Scrooge never noticed the Tiny Tim’s of the world. He famously refused to help those less fortunate claiming that was why he paid taxes. Better people die and decrease the surplus population. Scrooge’s death scene includes happiness caused by his death in a young couple who would have been homeless because Scrooge was foreclosing on them.
Business today is too often focused on profit over people. Unfair lending practices, employment practices and exploitation continue. People are commodities. The poor continue to be demonized. My taxes pay for that. Why should it be any of my concern?
Generosity changes everything
Scrooge is set free from his possessions through generosity. No longer Scrooge, he is Ebenezer – a stone of help. Ebenezer helps Tiny Tim and is generous toward those in need. Like Zaccheus, his changed heart leads to an open hand. He is generous with his employee. He is generous with love and laughter.
Following Jesus changes everything. Dickens loved Jesus because he saw a man who forsook the riches of heaven to care for the sick, the poor and the outcast. He gave his very life to set us free from sin and the oppressive chains that bind us.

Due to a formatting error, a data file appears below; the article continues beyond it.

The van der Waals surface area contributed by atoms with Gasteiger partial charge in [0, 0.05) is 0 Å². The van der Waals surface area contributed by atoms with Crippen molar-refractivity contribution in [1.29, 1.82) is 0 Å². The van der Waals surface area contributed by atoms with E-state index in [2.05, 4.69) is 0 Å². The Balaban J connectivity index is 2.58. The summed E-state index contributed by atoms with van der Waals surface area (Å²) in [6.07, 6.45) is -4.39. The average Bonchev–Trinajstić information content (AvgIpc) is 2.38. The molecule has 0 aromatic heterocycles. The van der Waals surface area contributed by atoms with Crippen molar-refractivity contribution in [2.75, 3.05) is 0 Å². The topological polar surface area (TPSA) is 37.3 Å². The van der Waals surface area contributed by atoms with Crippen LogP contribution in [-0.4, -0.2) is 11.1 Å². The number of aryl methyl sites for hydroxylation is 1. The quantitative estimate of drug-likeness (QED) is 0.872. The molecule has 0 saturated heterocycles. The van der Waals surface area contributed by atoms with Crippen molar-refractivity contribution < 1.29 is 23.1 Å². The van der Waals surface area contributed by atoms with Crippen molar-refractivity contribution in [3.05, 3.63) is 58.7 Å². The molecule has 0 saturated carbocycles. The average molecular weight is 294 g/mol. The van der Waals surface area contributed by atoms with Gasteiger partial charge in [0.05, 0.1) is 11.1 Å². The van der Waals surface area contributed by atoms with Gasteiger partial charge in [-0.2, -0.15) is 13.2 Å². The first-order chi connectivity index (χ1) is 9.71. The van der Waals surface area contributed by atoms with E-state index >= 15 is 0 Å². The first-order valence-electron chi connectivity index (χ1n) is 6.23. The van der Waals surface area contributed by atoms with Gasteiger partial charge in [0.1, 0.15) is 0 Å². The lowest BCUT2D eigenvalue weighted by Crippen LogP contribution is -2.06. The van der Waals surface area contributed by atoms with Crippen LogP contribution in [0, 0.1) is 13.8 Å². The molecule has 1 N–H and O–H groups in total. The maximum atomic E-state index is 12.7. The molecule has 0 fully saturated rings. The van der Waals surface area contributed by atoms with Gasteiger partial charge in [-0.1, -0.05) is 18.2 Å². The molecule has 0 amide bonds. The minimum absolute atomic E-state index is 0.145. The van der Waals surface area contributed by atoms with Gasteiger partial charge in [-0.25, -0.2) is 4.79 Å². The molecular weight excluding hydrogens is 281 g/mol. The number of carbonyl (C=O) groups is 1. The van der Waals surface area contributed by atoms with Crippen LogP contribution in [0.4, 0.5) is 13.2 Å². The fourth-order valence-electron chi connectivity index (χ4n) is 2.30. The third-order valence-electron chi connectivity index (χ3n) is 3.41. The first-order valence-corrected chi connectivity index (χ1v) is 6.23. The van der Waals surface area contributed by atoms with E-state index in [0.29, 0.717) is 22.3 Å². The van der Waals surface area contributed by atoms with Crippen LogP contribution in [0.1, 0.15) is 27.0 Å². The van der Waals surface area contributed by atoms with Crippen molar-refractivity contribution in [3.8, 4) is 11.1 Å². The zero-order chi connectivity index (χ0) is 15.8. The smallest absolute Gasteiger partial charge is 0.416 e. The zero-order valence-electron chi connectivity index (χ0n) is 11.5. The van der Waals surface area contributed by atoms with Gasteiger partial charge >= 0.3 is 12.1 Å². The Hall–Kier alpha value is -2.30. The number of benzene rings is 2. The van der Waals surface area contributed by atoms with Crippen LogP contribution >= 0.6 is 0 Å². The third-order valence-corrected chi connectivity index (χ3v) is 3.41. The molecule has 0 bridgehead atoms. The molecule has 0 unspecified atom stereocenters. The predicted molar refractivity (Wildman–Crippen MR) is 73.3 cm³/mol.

Dickens’ conclusion should be a prayer for us all:
“And it was always said of him, that he knew how to keep Christmas well, if any man alive possessed the knowledge. May that be truly said of us, and all of us! And so, as Tiny Tim observed, God bless Us, Every One!”
This Christmas, see your resources in a new light. Use your business and your money to free people from legal chains that bind them. You can encourage your church to launch a Gospel Justice Center serving neighbors in need. You can be a Torchlighter for a community with high needs and little resources. Make a difference in someone’s life today. Be Ebenezer not Scrooge.